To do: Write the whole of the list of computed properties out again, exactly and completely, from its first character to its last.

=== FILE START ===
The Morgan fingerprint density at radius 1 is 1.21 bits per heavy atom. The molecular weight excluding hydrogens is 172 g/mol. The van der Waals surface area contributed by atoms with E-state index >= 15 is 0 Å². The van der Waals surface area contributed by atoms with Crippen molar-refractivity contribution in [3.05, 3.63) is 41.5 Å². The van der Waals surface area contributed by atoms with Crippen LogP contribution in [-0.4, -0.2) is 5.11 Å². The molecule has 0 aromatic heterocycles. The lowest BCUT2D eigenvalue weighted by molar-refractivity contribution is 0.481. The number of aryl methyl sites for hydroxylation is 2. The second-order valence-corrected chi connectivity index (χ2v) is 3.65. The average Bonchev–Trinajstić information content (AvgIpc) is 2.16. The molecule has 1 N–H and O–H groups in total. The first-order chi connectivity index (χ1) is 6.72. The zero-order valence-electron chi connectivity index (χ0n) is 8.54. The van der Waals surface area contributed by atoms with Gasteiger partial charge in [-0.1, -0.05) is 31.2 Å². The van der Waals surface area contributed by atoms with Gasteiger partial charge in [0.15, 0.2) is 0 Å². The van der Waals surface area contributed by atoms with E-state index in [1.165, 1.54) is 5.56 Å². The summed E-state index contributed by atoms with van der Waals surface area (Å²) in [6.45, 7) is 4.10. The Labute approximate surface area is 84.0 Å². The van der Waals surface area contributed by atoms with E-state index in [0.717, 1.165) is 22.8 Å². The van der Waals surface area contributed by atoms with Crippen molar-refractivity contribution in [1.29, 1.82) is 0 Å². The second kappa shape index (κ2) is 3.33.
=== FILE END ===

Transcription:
The Morgan fingerprint density at radius 1 is 1.21 bits per heavy atom. The molecular weight excluding hydrogens is 172 g/mol. The van der Waals surface area contributed by atoms with E-state index >= 15 is 0 Å². The van der Waals surface area contributed by atoms with Crippen molar-refractivity contribution in [3.05, 3.63) is 41.5 Å². The van der Waals surface area contributed by atoms with Crippen LogP contribution in [-0.4, -0.2) is 5.11 Å². The molecule has 0 aromatic heterocycles. The lowest BCUT2D eigenvalue weighted by molar-refractivity contribution is 0.481. The number of aryl methyl sites for hydroxylation is 2. The second-order valence-corrected chi connectivity index (χ2v) is 3.65. The average Bonchev–Trinajstić information content (AvgIpc) is 2.16. The molecule has 1 N–H and O–H groups in total. The first-order chi connectivity index (χ1) is 6.72. The zero-order valence-electron chi connectivity index (χ0n) is 8.54. The van der Waals surface area contributed by atoms with Gasteiger partial charge in [-0.1, -0.05) is 31.2 Å². The van der Waals surface area contributed by atoms with Gasteiger partial charge in [0.15, 0.2) is 0 Å². The van der Waals surface area contributed by atoms with E-state index in [1.165, 1.54) is 5.56 Å². The summed E-state index contributed by atoms with van der Waals surface area (Å²) in [6.45, 7) is 4.10. The Labute approximate surface area is 84.0 Å². The van der Waals surface area contributed by atoms with E-state index in [0.717, 1.165) is 22.8 Å². The van der Waals surface area contributed by atoms with Crippen molar-refractivity contribution in [1.29, 1.82) is 0 Å². The second kappa shape index (κ2) is 3.33.